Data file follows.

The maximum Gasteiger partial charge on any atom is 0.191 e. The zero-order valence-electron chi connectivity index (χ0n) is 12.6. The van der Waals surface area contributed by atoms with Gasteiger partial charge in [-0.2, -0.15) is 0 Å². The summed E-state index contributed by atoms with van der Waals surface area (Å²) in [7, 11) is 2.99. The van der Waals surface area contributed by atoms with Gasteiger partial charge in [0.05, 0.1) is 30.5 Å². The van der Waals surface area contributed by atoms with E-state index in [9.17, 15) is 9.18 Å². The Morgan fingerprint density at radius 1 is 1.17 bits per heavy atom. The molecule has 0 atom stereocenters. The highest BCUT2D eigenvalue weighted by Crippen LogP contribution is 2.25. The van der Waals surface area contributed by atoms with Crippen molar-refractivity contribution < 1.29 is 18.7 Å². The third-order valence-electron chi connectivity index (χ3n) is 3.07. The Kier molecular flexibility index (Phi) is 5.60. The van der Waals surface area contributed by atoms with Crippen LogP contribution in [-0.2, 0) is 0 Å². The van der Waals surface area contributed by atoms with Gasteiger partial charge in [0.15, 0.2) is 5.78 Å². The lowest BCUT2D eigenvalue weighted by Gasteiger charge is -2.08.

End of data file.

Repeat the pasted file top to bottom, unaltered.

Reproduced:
The maximum Gasteiger partial charge on any atom is 0.191 e. The zero-order valence-electron chi connectivity index (χ0n) is 12.6. The van der Waals surface area contributed by atoms with Gasteiger partial charge in [-0.2, -0.15) is 0 Å². The summed E-state index contributed by atoms with van der Waals surface area (Å²) in [7, 11) is 2.99. The van der Waals surface area contributed by atoms with Gasteiger partial charge in [0.05, 0.1) is 30.5 Å². The van der Waals surface area contributed by atoms with E-state index in [9.17, 15) is 9.18 Å². The Morgan fingerprint density at radius 1 is 1.17 bits per heavy atom. The molecule has 0 atom stereocenters. The highest BCUT2D eigenvalue weighted by Crippen LogP contribution is 2.25. The van der Waals surface area contributed by atoms with Crippen molar-refractivity contribution < 1.29 is 18.7 Å². The third-order valence-electron chi connectivity index (χ3n) is 3.07. The Kier molecular flexibility index (Phi) is 5.60. The van der Waals surface area contributed by atoms with Crippen LogP contribution in [-0.2, 0) is 0 Å². The van der Waals surface area contributed by atoms with Gasteiger partial charge in [0.15, 0.2) is 5.78 Å². The lowest BCUT2D eigenvalue weighted by Gasteiger charge is -2.08.